Ransomware remains one of the biggest threats for businesses, and it continues to be on the rise. It requires a similar response as a disastrous event and should be treated as such. Although ransomware’s risk profile is different than a hurricane because cybercriminals are targeting your business, the planning process is similar. Most businesses can either pay the ransom and hope the attacker provides the decryption key, or they can eradicate the attacker and recover from their backups. In any case, it is important to have a BCP and DR plan. The same goes for data breaches except, unlike natural disasters, these can easily go undetected. It is up to you to find the breach and figure out when it happened.

Invest (Only) in the Right Tools.

Never rely on a single cybersecurity solution because any defense mechanism can fail. Defense in Depth means using layers of protective mechanisms to defend your business assets and is one of the best available approaches to reduce risk.

When selecting your cyber threat prevention and disaster recovery tools, start with the weakest link in your security layers. If you have a good backup solution, start investing in better defenses to decrease reliance on your backups. If your defenses are good, but

your backups often fail or restoration time is too long, invest in a better backup solution instead of a brand-new firewall, for example.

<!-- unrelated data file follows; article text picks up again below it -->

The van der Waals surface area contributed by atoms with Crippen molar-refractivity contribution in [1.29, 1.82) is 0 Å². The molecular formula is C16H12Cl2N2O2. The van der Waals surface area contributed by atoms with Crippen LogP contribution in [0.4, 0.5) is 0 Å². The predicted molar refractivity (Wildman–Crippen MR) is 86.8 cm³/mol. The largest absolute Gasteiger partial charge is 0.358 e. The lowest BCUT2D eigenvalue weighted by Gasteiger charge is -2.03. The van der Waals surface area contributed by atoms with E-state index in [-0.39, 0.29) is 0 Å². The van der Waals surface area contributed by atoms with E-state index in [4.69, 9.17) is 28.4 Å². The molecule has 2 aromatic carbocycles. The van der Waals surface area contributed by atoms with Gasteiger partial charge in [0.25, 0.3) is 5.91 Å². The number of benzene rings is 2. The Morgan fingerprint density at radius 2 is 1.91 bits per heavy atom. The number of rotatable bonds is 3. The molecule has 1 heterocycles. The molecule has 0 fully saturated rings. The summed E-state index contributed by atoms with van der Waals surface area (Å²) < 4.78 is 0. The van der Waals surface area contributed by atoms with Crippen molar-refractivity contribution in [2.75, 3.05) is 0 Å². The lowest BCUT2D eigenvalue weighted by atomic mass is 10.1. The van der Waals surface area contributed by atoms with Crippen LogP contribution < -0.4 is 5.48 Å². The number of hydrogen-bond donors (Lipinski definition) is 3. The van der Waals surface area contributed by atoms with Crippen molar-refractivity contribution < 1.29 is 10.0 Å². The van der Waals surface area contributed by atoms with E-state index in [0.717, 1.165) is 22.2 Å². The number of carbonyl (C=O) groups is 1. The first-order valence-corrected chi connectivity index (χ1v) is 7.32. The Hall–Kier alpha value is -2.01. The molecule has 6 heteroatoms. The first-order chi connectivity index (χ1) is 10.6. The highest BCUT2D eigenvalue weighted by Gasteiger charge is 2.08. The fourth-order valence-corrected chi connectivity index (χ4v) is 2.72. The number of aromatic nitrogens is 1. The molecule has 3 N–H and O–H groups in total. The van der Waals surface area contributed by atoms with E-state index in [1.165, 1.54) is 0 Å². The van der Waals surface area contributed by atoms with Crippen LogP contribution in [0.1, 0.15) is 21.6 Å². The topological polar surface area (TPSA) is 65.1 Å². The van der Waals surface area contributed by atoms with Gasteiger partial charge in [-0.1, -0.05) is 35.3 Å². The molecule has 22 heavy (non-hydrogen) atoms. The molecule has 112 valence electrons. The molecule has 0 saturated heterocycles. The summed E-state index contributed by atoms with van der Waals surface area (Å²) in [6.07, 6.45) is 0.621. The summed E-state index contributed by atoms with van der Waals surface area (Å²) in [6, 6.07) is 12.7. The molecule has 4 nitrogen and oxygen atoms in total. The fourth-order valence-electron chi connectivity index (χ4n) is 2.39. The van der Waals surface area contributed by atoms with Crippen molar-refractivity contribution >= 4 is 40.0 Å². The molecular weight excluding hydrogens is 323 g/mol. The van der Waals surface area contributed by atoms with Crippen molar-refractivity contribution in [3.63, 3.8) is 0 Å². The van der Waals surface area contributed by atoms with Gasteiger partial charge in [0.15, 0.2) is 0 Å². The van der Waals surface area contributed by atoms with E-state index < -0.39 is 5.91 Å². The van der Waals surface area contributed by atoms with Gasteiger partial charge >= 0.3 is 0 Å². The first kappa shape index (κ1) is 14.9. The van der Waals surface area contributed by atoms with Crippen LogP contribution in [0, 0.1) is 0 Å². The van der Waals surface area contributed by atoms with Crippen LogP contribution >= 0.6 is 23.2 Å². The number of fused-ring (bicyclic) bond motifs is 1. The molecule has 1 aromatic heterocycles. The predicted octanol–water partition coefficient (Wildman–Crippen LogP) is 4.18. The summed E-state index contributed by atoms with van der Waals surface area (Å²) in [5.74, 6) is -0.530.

Invest only in tools you need and can successfully deploy and manage. Your defense tools should never be more expensive than the assets you are trying to protect, especially if the risk you are trying to protect against is low. If your solution ends up being more advanced than your process, consider opting for a managed solution, where a team of experts is fully responsible for configuring and maintaining this technology.

Pick the Right Backup Solution.

You should always expect that any of your defense tools, no matter how advanced, can always fail. It may be a human error, a glitch, or a flaw in a recent update. You may also lose your data during a natural disaster. If this happens you need to be able to recover your data from a backup.

When it comes to backups, here are the four key things to consider:

1. What needs to be backed up. Identify the assets you need to back up and where they are located.

2. How often it needs to be backed up. Establish the backup frequency, based on how often your data changes.

3. How long you can wait for it to be restored. Determine how long your business can operate without this data. If your business is in a low-bandwidth area, relying solely on an offsite backup can be problematic, especially if you need to restore your data quickly.

4. How long it needs to be stored. Consider this timeframe from a compliance and security perspective. An IBM study found the average time for a business to realize they were breached was over 200 days. If you only have one month of backups, you will have no way to recover anything pre-breach in a situation like this.

These tips should ensure that your organization and your hard work can survive the unpredictable. Remember: be PREPARED, be AWARE, and be SAFE.


Michael Morales is Director - Business Services Consulting at Hawaiian Telcom. Reach him at